Robert Moore When I take street shots, I feel excited. You never know who you will meet along the way. Taking portraits of other people can be frightening, though. Some are afraid of intruding on people’s privacy. Say you see a remarkable person, and you want to take their photograph. Go ahead and ask them. That’s how I got this street portrait of Robert Moore, an entrepreneur in DC. This Digital Photography School article
Foggy Morning
The Streets of Havana
United/Divided 2 Winner
Little Cubs Fan
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Xerox, the once powerful and now forlorn, office equipment powerhouse is dangling with an uncertain future.  It just called off its merger with Fujifilm under pressure from activist investors.  It is replacing its CEO and making changes to the board of directors.  Xerox's customers and employees are facing fear of the future.  There is little PR can do in a time like this.  The CEO can hardly calm the waters because he isn't going to be there for much longer.  The investors are outsiders and might not know the morale of the company.  Statements from HR might mean little if there are cuts in the future.  Xerox will do well if it holds on to its key talent, but no one should be surprised if they are looking elsewhere for employment.  It is a public and employee relations crisis.  

Social Web Recap 14.05.18

My weekly annotated summary of significant social web platform developments from the previous week, with links and carping marginalia as needed . . . Posted every Monday morning or thereabouts. 
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Love the Numbers

It is a truism at this point that public relations and marketing are driven by visuals, whether video, photos, cinemagraphs, memes, infographics or cartoons. But a March 2018 study from Libris and Contently bears out the argument that production and sharing of visual assets have become not just important but pivotal to successful social media audience engagement.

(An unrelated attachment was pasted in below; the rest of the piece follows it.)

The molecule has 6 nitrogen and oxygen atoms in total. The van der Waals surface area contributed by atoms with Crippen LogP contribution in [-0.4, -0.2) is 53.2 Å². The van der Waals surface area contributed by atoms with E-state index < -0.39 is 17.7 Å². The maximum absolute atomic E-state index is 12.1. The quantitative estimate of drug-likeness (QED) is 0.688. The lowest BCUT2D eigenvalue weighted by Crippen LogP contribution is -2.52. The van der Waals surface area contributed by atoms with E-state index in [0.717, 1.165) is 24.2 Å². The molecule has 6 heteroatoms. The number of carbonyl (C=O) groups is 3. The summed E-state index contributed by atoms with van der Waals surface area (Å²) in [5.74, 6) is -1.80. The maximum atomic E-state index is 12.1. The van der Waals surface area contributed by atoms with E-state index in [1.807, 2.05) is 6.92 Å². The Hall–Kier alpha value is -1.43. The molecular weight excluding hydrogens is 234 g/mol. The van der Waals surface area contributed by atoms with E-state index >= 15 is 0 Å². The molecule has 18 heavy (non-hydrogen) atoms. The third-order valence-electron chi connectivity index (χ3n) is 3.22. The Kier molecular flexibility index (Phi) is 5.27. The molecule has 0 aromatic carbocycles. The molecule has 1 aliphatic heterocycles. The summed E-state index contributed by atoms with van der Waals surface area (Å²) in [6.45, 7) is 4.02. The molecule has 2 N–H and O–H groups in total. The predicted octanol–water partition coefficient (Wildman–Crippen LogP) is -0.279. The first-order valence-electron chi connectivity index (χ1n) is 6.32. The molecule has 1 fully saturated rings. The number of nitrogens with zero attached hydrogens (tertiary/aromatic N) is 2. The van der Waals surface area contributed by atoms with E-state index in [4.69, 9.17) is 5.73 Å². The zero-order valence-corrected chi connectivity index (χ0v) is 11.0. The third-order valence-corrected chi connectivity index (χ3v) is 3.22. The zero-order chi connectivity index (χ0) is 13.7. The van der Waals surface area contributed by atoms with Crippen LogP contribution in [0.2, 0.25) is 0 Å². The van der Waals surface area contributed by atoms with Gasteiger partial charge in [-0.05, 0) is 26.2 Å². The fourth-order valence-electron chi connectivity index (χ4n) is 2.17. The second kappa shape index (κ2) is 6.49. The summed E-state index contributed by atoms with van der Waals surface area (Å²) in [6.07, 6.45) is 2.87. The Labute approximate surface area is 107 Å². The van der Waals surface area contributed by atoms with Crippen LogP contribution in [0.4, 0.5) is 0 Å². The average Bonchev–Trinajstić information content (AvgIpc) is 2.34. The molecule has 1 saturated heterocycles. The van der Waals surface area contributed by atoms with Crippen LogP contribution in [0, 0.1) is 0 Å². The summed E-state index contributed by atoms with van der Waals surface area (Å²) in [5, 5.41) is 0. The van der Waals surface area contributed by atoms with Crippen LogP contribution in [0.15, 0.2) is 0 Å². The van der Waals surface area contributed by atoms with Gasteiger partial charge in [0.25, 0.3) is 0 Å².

Mashable's Johnny Lieu reports that Twitter "is seemingly testing end-to-end encrypted direct messaging in the Android version of its app, as spotted by computer science student Jane Manchun Wong." Encryption ensures that only the sender and receiver can read a DM, even if sent by a third-party device.


Want to add more sauce to your Instagram Continue reading "Social Web Recap 14.05.18"

The Importance of Having a Purpose in Digital Transformation and Innovation

So many companies are investing in digital transformation and corporate innovation strategies to compete for the future.  They’re typically led by technology and aimed at growth areas such as customer experience (CX). In actuality, these efforts are most often not that innovative…they’re a bit more iterative than groundbreaking.  That’s ok, but these times necessitate a balance of innovation and iteration. Many organizations are simply investing in new technologies and expertise to simply modernize legacy models, processes and systems. However, to compete for the future, to earn market relevance, modernization is just not good enough. You have to give innovation a purpose. You have to give meaning to your work so that the organization can stand behind something that’s meaningful and believable. Technology isn’t the answer. It’s an essential enabler of a greater vision and mission. What’s your purpose? Credit: DrivingSales | DSES

Brian Solis

Brian Solis is principal analyst and
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One Step Forward, One Backward

Google is contending with a PR problem surrounding its artificial intelligence voice.  It is so good critics are condemning it as a violation of ethics and trust.  The company unveiled the "voice" at its annual I/O conference and the audience cheered.  Those who fear AI immediately criticized the natural delivery as too good. There is no way people can tell they are talking to a machine and not a human.  This for AI critics is the worst nightmare and a sign machines are taking the place of humans.  Google needs to address the fear before it becomes a reason for regulation and prevention of further AI development.  This is not the first nor last time new technologies have ignited opposition, but as in the past, there needs to be a clear presentation to the public that technologies are a benefit to mankind and not a Continue reading "One Step Forward, One Backward"